41 pledged delegates are at stake in Iowa.

In dictionaries, the definition is something like "in jeopardy" but I don't know if it fits into this context.enter image description here

2 Answers 2


I'm going to summarize the US primary system very broadly, since it's not really the point of the question, but it does help to have some understanding of it for context. Most of this is adapted from Wikipedia if you want to read more in depth.

Throughout the primaries (the process to select a presidential nominee for a political party), each state has a certain number of delegates assigned to it, proportional to how many people are in the state. There are 4765 Democratic delegates nation-wide, and a candidate must win 1990 of them to become the Democratic Party presidential nominee.

In each state's primary or caucus, the citizens choose which candidate they want their state to award delegates to. States have different rules on how this works - some states are "winner-take-all", where the candidate who wins the majority vote gets all of the state's delegates, and some states divide them up proportionally by the votes.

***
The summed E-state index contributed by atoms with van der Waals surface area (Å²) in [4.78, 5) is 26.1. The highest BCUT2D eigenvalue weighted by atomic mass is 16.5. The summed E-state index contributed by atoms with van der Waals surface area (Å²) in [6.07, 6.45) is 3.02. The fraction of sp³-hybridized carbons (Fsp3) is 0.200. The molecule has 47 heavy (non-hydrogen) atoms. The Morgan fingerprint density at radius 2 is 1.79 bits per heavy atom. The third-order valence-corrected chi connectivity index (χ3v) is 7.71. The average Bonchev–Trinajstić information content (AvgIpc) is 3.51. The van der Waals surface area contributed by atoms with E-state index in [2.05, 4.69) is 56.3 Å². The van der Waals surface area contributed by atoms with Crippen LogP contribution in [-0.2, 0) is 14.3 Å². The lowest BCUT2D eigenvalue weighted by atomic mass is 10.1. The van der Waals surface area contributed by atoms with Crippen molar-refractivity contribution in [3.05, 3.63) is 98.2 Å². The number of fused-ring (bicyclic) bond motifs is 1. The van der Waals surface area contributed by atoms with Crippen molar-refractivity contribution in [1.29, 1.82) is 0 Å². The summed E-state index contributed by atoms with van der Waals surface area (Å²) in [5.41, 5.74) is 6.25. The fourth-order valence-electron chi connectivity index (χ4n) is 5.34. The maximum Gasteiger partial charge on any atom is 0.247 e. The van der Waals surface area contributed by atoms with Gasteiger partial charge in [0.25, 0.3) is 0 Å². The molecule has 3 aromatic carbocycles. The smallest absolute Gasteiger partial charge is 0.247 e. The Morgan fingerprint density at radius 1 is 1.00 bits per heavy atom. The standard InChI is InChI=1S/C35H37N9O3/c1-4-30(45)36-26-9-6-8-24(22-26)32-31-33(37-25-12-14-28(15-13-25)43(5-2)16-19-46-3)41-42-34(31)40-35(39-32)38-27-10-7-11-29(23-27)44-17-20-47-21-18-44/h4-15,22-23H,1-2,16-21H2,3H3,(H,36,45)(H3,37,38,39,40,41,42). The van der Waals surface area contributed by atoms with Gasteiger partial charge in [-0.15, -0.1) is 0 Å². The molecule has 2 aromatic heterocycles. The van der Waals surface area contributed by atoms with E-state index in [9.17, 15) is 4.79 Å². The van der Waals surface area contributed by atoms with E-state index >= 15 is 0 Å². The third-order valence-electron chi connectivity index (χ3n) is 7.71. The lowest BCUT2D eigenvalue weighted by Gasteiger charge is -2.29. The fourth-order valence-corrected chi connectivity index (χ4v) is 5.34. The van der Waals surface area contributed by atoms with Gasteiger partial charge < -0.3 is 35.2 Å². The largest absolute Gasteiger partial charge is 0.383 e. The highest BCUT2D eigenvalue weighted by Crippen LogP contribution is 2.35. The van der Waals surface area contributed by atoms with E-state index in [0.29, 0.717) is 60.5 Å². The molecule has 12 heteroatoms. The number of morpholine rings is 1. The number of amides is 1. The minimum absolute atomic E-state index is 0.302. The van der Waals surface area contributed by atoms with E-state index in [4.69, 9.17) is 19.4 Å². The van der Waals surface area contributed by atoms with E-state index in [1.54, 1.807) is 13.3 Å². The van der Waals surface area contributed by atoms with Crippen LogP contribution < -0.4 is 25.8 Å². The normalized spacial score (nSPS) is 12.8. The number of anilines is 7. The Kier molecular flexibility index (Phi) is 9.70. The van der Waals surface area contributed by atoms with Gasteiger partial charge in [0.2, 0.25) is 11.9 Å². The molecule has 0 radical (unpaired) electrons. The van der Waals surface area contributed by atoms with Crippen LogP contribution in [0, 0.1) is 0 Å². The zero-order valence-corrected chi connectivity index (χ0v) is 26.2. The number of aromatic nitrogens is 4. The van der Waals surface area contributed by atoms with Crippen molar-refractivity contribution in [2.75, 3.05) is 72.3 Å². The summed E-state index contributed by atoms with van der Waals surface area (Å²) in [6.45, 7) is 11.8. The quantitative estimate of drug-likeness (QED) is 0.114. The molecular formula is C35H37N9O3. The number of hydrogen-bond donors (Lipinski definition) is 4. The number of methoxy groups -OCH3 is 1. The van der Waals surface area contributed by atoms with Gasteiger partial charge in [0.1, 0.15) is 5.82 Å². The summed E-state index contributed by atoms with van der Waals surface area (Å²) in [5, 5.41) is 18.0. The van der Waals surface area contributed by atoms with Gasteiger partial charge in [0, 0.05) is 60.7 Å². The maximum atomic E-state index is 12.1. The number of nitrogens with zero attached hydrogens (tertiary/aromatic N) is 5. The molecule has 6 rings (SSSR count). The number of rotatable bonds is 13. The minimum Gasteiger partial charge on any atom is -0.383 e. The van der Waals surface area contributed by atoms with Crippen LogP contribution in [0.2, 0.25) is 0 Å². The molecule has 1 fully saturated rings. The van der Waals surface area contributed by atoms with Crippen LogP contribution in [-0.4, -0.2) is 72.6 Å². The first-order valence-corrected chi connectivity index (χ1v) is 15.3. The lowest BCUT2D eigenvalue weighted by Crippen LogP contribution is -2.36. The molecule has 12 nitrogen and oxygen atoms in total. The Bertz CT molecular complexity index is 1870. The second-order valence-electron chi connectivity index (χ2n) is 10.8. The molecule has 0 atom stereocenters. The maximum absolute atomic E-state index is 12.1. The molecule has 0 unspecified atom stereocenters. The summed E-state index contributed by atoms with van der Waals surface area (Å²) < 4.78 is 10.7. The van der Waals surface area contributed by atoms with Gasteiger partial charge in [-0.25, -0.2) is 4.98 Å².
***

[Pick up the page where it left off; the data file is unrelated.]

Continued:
In Iowa, the process of a caucus is more complicated than just a ballot vote, but the state has 41 delegates, and they are awarded proportionally to the candidates that get the most support.

So "at stake" in this context means "to be won or lost", as in the stakes of a game or competition. (source, under the "Phrases" heading of stake2.) 41 delegates may be won by the candidates.


"At stake" is defined as "at risk" or "in question", so it doesn't necessarily mean life-threatening jeopardy - it just puts them at risk of losing something within the context under discussion.

So your definition is broadly correct. These delegates are "at risk" of not being selected for office.

Being British, I don't fully understand American politics, but I believe that delegates are first put forward to run for office by local members of a political party. It is only if they perform well in this first contest that they can then go on to secure the nomination. So they are "at risk" as delegates, meaning their political office is still in doubt, until they are nominated.

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    It reads oddly to me because we usually speak of someone's life, job etc. being at stake, not the person themselves. I don't understand US politics either, but perhaps it's their selection which is at stake? Commented Feb 5, 2020 at 15:21

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